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4 THE OGDEN STANDARD, OGDEN. UTAtt. THURSDAY, SEPTEMBER 25. 1911 f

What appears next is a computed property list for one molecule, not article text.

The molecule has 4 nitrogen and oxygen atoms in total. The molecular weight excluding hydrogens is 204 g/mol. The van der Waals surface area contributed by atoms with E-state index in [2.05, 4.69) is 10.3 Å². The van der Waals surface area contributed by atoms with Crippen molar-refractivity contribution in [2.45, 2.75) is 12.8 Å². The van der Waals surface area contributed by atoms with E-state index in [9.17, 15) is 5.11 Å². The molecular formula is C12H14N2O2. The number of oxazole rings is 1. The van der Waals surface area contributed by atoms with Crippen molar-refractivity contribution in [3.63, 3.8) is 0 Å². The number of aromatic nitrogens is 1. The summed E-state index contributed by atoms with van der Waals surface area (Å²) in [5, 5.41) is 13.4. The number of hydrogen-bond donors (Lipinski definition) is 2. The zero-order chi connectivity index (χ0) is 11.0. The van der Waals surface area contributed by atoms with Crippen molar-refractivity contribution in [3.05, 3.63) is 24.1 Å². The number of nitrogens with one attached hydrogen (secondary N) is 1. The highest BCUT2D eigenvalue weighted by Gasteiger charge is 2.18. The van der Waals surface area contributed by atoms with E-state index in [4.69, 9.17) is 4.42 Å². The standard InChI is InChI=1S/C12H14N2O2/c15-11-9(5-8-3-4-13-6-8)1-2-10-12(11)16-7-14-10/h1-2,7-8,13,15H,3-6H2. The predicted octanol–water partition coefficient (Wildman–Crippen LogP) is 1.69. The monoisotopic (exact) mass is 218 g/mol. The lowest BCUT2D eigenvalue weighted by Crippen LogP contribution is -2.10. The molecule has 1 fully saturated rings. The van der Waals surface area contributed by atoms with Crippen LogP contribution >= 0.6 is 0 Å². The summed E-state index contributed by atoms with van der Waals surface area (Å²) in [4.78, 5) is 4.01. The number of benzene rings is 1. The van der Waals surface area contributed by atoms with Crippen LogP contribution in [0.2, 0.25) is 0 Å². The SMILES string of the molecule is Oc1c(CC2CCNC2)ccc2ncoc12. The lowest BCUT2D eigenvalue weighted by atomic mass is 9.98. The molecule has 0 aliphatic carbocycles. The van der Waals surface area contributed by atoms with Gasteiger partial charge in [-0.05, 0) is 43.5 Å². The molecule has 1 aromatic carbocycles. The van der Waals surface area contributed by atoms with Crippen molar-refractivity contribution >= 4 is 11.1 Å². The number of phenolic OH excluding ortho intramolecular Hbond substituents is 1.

fit Jtattditrl WUIiam Gla6mann, Publisher. AN INDEPENDENT NEW8PAPER ' (Established 1870.) This paper will always fight for progresr. and reform, It will not know legly tolerate Injustice or corruption and will always fight demagogues ol partieB, It wiil oppope privileged clMees and public plunderer; 11 will never lack sympathy with the poor. U will always rena!n devoted to tht. publlo welfare and will never be sat isfied witb merely printing newa- If will always be drastically independ ent aid will L,vr b ifraid to atUiCt wrong, whether committed by up rich or to? ioor. AIDING THE BODY AIDS THE MIND. The Standard has advocated the public school lunch and 16 pleased to ncte that where the experiment has been tried nothing but success has been met with. Colliers for this week has an ex cellent article on the subject from which the following Is an extract: "The real point of this 6tory might be more vividly illustrated by photo graphs, not of public-school lunches, but of the children who go home and don't get any lunch "That little army of Americans In the making, marching In, heads up two by two. with their own band splintering the air with "Row! Row ! Row!" or "Waitln' for the Robert E Lee" this school Is in the heart of the Italian quarter, on New York's east 6ide The. fathers of these chil dren were of course away at work, often the mother is away too. or If not, hard at wok, perhaps, on piece work at home You can Imagine some of the smallest, like the Utile girls on the right-hand end of the front row, toddling home on a cold Winter! day, or through the rain, I climbing the dark tenement stalrB to hlft for themselves. Even If the mother is at home and there is enough to eat, ghe may have neither the time nor understanding to pre pare a proper meal, and the chances c.re that there Is nothing nut bread and coffee or tea. "The majority of such children as tbcee have tea or coffee once a day, and probably a third or them to judge from the figures or the volun teer committee, which has taken the matter up In New York City and berved experimental lunches in sev eral schools have tea or coffee more than once. If they are fortunate enough to have a few pennies, "lunch" often means nothing morp nourishing than the "Jawbreakers" or iicorice sticks sold by pushcarts and cheap candy shops. A very consid erable portion of them come back unfit for work in the afternoon. "Such conditions are so typical that experiments In public-school lunches are now being tr;ea In some I forty-five, cities In this country In many European cities such ventures I DECORATIONS For Fashion Show, Auto mobiles and Floats ON DISPLAY AT I I 2564 Washington Ave. Call Early 1! I HERCULES I I SCHOOL SHOES are made on lasts that agree with growing feet that allow children to walk correctly. 1 j HERCULES SCHOOL SHOES are the choice of parents who care to keep their chil dren's feet healthy and happy. They are fine wearing ahoes for every occasion. I i CLARKS' m have passed the experimental stage long since. in high schools, such lunches are. of course, no novelty. In many small cities rMiere there is no danger of Insufficient good, the ff.ln in time, dlsclpllno and general efficiency from having a warm meal Served at noon has led to the estab lishment of a more or less elaborate school lunch. Women's clubs often take charge of the work, contribut ing: their services and selling the food, generally, at a slight profit; or the lunch of the latter 60rt in some of the New York City high schools. "The lunches started by the volun teer committee mentioned here are of a different kind. They are Intended to combine a maximum of nourish ment with a minimum of cost to give a sufficient meal to those who have only a few pennies, Instead of the ten or fifteen cents generally spent for high-school lunches. The committee s purpose was merely to demonstrate the need and the prac ticability of the public-school lunch in such neighborhoods as It picked out, with the hope that, having so demonstrated it the city would take ever the work. The demonstration Is complete in the Judgment of the volunteer workers and of the teach ers in whose schools It hae been tried nrd the city, although declining as yet to take over the work, has given the committee enough money to start four central kitchens from which six teen schools can be served. "In 1911-12 the volunteer commit tee served 174.190 lunches to an av erage of 1500 children a day, in sev en schools For these lunches where each dish cost a penny, the children pa.'d $5,730.36. This covered the cost of the food itself, but the cost of service and administration made a deficit of slightly over a cent on each lunch. "The principal dish at these lunches is a thick soup, made with spill peas, beans, macaroni, lentils, or meat and vegetables and the soup has to be carefully adapted to the nationality of the school, for these children, not having enjoyed a very wide experience In the matter of food, are likely to consider Ined ible things they have not encounter ed at home. The soup costs a cent, and everyone Is supposed to take It Two slices of bread or three graham crr.ckers are also a cent. These make the piece de resistance. Then there Is hot cocoa at a cent a cup, and a "penny tabic" where a bit of salad, fancy cakes and cookies, sweet choc olate like that found In slot machines r nrl ciicrar.rnntAH annloo r,n a cHrLr (a curious but vastly popular des sert) may also be bought for a cent Three cents, judiciously applied, will buy a tolerable luncheon and an ex cellent one when the children bring their own bread from home and 5 centa invested In soup, bread, cocoa, and cakes enough for a man. In deed, the lunches are sufficiently at tractive to be taken by the teachers, generally, In the schools where they have been tried. "Providing for children who cannot afford to pay for lunches Is one of the embarrassment encountered Anything like visible discrimination would be fatal, and the objection to "charity" on the part of parents whose children can afford to pay, however little 6pare cash there be at home, makes It necessary that the lunch be at least nominally pelf sustaining. It Is, so far as food Is concerned will be even more so with the central kitchens and If ev ery child spent 5 centa, the cost of service could be met as well. Thus far the committee has maae up the deficit, and In a few cases lunch tickets have been bought for partic ularly needy children by the or ganized charity societies. Several children In each school earn their lunches by helping to serve. "The Improvement in tne physical condition of children who were sul len or stupid during the afternoon session, before the lunches were tried, leads their teachere to believe that the school lunch, simple as It is, Is their most substantial meal of the day, Its advantages on rainy or very cold days for there are court yards in the schools sufficient for exercise are obvious enough. The prospect of discontinuing it Is view ed by the teachere In whose schools It has been tried with something like consternation." oo INCREASE IN TYPHOID FEVER One doctor in the city has nine cases of typhoid. Other physicians perhaps have an equal number. Those fine cases are more than the entire state of Utah should have, but we have predicted that this fall Ogden ) f would suffer a typhoid outbreak ow ing to the contaminating of the wa ter supply of the city by campers along Ogden river. With the city forced tn draw nearly all its water from the river, following the rains which have washed the excrement of ten thousand people Into the stream, nothing lees might be expected. No blame attaches to any one, hut It Is a condition from which this city must escape at the earliest possible time The state board of health bulle tin for August has Just been received We note there wero 128 cases of typhoid In Utah, of which 41 wore In Salt Lake county. When we con sider typhoid as a preventable die -ease, that Is a severe Indictment If the epidemic Increases in this city, the people should seek to be Immunized by vaccination as prac ticed in the army. Those who do not trust In the ef ficacy of vaccination should boll all their drinking water. oo A SOMEWHAT BELATED WAIL. The Salt Lake Telegram Is In dis tress because congress 16 attempting to revise tho tariff That paper Is opposed to Democratic politicians, without expert training, proceeding tn change the tariff schedules, and makes these "mments. "If a man wanted a watch cleaned he would hardly take it to a black smith. "If h wanted suit of clothes made he would hardly apply to a cheese maker "If he wanted his plow repaired he would hardly call In a schoolmaster ' For forty years the editor of the Telegram has been praising this rerj thing H has rejoiced that his pnr ty has made politics out of tariff and won victories on that Issue. Not until tariff ceased to be a party tenet by which to conjure, did he see a great light and discover thnt tarifl revision should be in the keeping 'jf experts freed from political bias or the corrupting Influence of a Munu facturers Association or others with sinister motives Tariff should never have been made an Issue in American politics It has been the most demoralizing force In our government. It ha6 been a standing bid for those seeking unfair advantages and special privileges to throw their strength to one side or the other in our political struggles; it has thoroughly commercialized our politics and bolstered up the most eorrupt element In national affairs; it has Invited the expenditure of great sums of money to carry elections. And yet tariff is essential to our industrial growth and national wel fare. But from the first the applying of Import duties should have been in the hands of a commission riuallfied to deal with the problems Involved. o SMALLPOX, WHOOPING COUGH AND MEASLES Of twenty-seven counties In this sttte, seventeen are now free from smallpox. Including Weber county. This is the first time since the Spanish -American war, when fn epidemic of the disease swept Utah, that so large an area of the state has been without the afflic tion. There remain twenty-one cases In Salt Lake county and seventeen cases In Summit county, with from one to nine ca6eB in the other eight counties, of which Box Elder has live. Before winter, which is the period of greatest danger of a spread of the disease, extraordinary' efforts should be made to stamp out the contagion. The state board of health should search out every' case and Inquire as to the arrangements made for com pletely isolating the afflicted. The same investigation should be made for whooping cough and measles There were 151 cases of whooping cough In Utah in August and thirty six cases of measles. Utah county has forty-four cases or whooping 'cough. Thl6 Is one of the mo6t fa tal of children's diseases ann should be controlled before cold weather . nr INCREASING THE SUPPLY OF GASOLINE. A special dispatch was sent out from Flndlay. Ohio, the first of the week, announcing the discovery of a new process by which the Standard Oil is able to Increase the amount of gaBollne recoverable from crude oil. The process Is said to Involve a new method of making gasoline, since it breaks up the hydro-carbons of pe troleum Into the combinations needed, condensing them under pressure It Is predicted that the new fuel soon will appear on the market at 20 per cent less than the present price of gasoline. Seventy-if Ive per cent of crude oil can be converted by the process Into gasoline. This will be good news to the own ers of automobiles and motor driven machines, as the price of gasoline has been approaching almost a prohlbl tlve point for a majority of motor owners. There are now 1,000,000 automobiles In use In the United States, which is 700,000 more than there were In 19K) At this great rate of increase, the automobile Industry was rapidly over taking the supply of gasoline obtain able from the limited production or the higher grades of crude oils With this discovery, the automobile busi ness can go on expanding without danger of reaching a point where the big oil refineries can not meet the demand for motor fuel. HAVE THIS FREE ALMOST FREE It is a big, beautiful book that would quickly sell at $4 under ordinary condi- j Hons, but on account of its timely educational features it is now presented to Readers of the Ogden Standard For only 6 certificates of consecutive dates (printed daily elsewhere in these columns) and the expense amount of $1.18 for the large volume, or 48 cents for the smaller size, which covers the items of the cost of packi ng, express from the factory, checking, clerk hire and other necessary expenses. ACT QUICKLY -THEY'RE GOING FAST . 1 Magnificent . m The Story j Colored Illustrations Full of Heart Interest Many of the pictures in this bonk ';JttJj:M jfl; It has been said that Willis J. Ab- represent scenes far removed from - j bot, the author of this book, the trodden path of the tourist "lSffiSMUR"' ji,' "writes for the people." In this views of the jungle, of strange E:- fi, instance he went into the Canal natives residing within the borders ' ' Zone to learn all there is to know of the Zone, quite unknown out- h wa! ' about it and did not return until side of their own narrow world 'k: fc3$fBg is task was fully completed, because of the difficulty in reach- .'Vv j't&I' from the time when Columbus ing them. These pictures are rare v ;f ' j &i - ...r. ''f?5: S3 jjj ,: searched for a natural waterway and are found only in this volume. wEaWmffiF to the Pacific Ocean, he brings his j I he beautiful large colored plates Ifc 'i ''JOW i readers up through the centuries in the book are reproduced in '. f? jf'S of rrvolullon and warfare, and splendid full pages from water- pVi'r'Jug ' 'v4f.y' n through to the realization of color studies mad by E J. Rrv.r, 4 & Ji M 1 the greatest achievement of this the well-known artist, who spent jpCSSL - clay and age. It is a most inspiring many months in the studs .,1 ""' AfJ story, filled to the full with local Canal scenes. No book of f - 'm', color anc human interest a story similar character contains tm' ' that will live as long as the great such a wealth of mag- ffM y$VVri A I Canal itself. niheent color. ffiA IneAboveisa More Than Greatly Reduced Illustration of the Big Volume P(f IH i" . X exac s'ze 1S 9x1 more than double the usual size of a novel. It ! Uuv IHUStratlOnS A contains more than 400 large pages, printed from new, clear type, on j special highly finished paper, bound in tropical red vellum cloth, including full pages stamped in gold and inlaid with stippled color panel showing the fam- in natural colorings ous Culebra Cut. Well Worth $4 as a Modern Work of Art Given to Newspaper Readers Throughout the Country at the Mere Cost of Distribution All that we can say of this book all the words of praise from pleased readers who got their copies all the exclamations of delight from cal lers who see this book for the first time none can describe its rare beauty. Artists have paid tribute to it; poets have gone into raptures over it; critics are delighted with its charms. Yet none can do it justice. Words are indeed weak when called upon to set forth the magnificence of this artistic creation. SEE CERTIFICATE ON ANOTHER PAGE With Terms, Prices for the Two Styles of Books, and Mail Order Instructions. j I f MISS EDITH BREWER ELECTED QUEEN Of THE CARNIVAL Miss Edith Brwr Is Qun Au tumn nf the Fashion Show. She was declared queen last night following an exceedingly spirited contest during which Miss Ada Flanagan ran a close second When the polls closed at "1 o'clock the vote stood 15,614 for Miss Brewer: 10,614 for Miss FlanagaD, with Ruth Weston third, with 3,313. For a time at the Misch pharmacy, the headquarters. It looked as though Miss Flanagan would be the winner. Ton minutes before closing time, bark era of MIbb Flanagan rushed Into thQ store and purchased an block of tickets, putting that young lady awny ahead of MIbb Brewer. But Miss Brewer also had her backers and a SCO block of tickets did the work. Following the official count and tho declaration by the Judges that Mls3 Brewer had won, that Information nas sent to the young lady She was also Informed that she Is to select the malde of honor who are to ride with her In the parade In the most elaborate float that has ever been Been In Ogden Tho committee that conducted the contest bo successfully Is composed of E. F. Mlach. chairman; W. G. Van Dyke. Jr., Carl Allison and Joseph Goss. oo 1 ORDER OF EAGLES GIVES A BANQUET Two hundred members of Ogden aerie. Fraternal Order of Eagles, were present at the club rooms last night when the formal opening of the fall BeaBon took place with a program of music, Bpeeches and ended with a banquet at which there was plenty to eat and drink The splendid vo cal muBlc was rendered by a quartet composed of members of the lodg j and the orchestral music was from thp lodge orchestra Past President Thomas Leslie va9 I presented with a certificate of life membership In recognition of his ser vices to the order Six candidates were Initiated by the degree team of 21 members under the direction of Secretary Karl Geigor Those initiated were William Efarrlng ton. E Barren, H. W. Potter. Charles Greener, E E Young and A. G Hansen COAL CONTRACT FOR SCHOOLS HELD UP Formal notice was given to the bord of education at Us meeting last night, that a writ of garnishment had been filed in the courts bj tho Ecc'es Lumber company against Con tractor P. A. Isaacson who was awarded the contract for remodeling the Grant school. Architect Leslie Hodgson reported that the estimatc3 show that Isaacson will make a good profit on the work Acting on the report, the board moved that Presi dent Hyrum Pingree call upon the claimants and acquaint them with th. fact, believing that when It is learned the contractor has a tidy amount coming the writ will be withdrawn, When the minutes of last mooting wore read, the board decided that the contract for the year's supply of coal had not been given to the Utah Fuel company but that a sample oar had been ordered from the company to b given a te6t. If the coul Is satis factory, the board will discu68 the awarding of the contract at the next meeting. Although a delegation of High school students presented a petition signed by 145 boys, asking for dri'l to be resumed, the board did not con aider the matter. Ab the number of petitioners is the usual number that desire drill and as the question had been fully considered when It was de cided to do away with the subject. It is not probable that drill will be re instated In the curriculum. Among the appropriations made were one for $25 to pay Ogden's share In the coming district school conven tion, one for $60 to put an exhibit at the State fair, and an appropria tion for buying kindergarten mate rial. A bill for $1500, covering work doDti by the Ogden Plumbing & Heating company on the Grant school, was i allowed with several other smaller I bills. AGENT SENT TO CHINA Washington. Sept. 25. W A Gra ham Clark, commercial agent, has been sent by Secretary Redfleld to I una to Investigate the reason for the dot line in the sale of American cotton goods In that country. Where. ts 128,000,000 worth of cotton goods from this country were sold In China I in lt?05, in the fiscal year of 1912 only 1 7,400,000 worth were sold and in the ywer just closed less than $6,000,000 worth. nr, PAINTER CELEBRATES New York, Sept. 25. Alban Jas per Conant. the painter to whom Lincoln sat for a portrait before he became president, celebrated his 93rd birthday here yesterday in the Tenth street studio, which he has occupied more than 30 yars. Active in mind. Mr. Conant enjoys fairly good health aud every day finds him Dusy with brush and palette. SCHMIDT PHOTOS UNLIKE Berlin, Sept. 25 The police of Frankfort -On-The-MaJn, today re ceded from New York a photograph of Father Johannes Schmidt, the self confessed murdorer of Anna Aumul ler. but according to the Tageblatt the) found on comparison between the American photograph and the one In their possession of the rormer Mainz priest, that they were so un like that it Is doubtful whether the two men are Identical. oo FARMERS MUST BE MORE UP-TO-DATE Piano. 111.. Sept 26. When farmers in the states east of the Missouri rlv er have learned to restore their sour and poor fields by scientific rertil Icing they need no longer fear conxpe tltlon from abroad, Joseph E Wing, of tfechanicsburg, Ohio, todav told agriculturalists at the Farmers' Na tional congress here. The financing of this general soil enrichment could be done after some plan formulated by the American com miaslonera who have made a study of tho agricultural credit systems of Europe, ho asserted. MFENEE OF IE NORTH WEBER STAKE I 1 The North Weber stake quarterly conference will be held in the Ogden , ij tabernacle on Sunday, September 3t -'J There will be two sessions. 10 a. m.ifl I and 2 p. m The principal speakers kj will be Elder Anthony W. ivtns of 1 I the quorum of twelve and President Seymour B Young of the First Coun-,'?l I ell of Seventy. A cordial tnTltatlon ; JI Is extended to the general publlo t0-' be present The Tabernacle will be J lemodeled In time for the confer- . jl ence. -- k LAST I EXCURSION NORTH ; Via OREGON SHORT LINE ! Sept. 27th. I To point in Idaho and Northern UUK For rates and particulars, call at of j phone City Ticket Office, 2514 Wash Ington Avenue. oo MAY STOP DUNDEE MATCH Los Angelee, Cal . Sept. 25 Un- j lg less It is decided to reduce the num ber of rounds In the scheduled bout U between Johnny Dundee and Jo Azevedo at Vernon October 14. an : effort will be made to stop the match, j according to an announcement today by Rev. E. Guy Talbott. manager of the Anti -prize fight campaign of the Church federation. "Twenty round bouts are pHr fights," said Dr. Talbott. "No ob- V, Jectlou to short bouts will be made but if any club tries to conduct n m twenty-round contest, warrants win y be sought for the arrest of thone in- volved on charges of conspiracy to I commit a felony."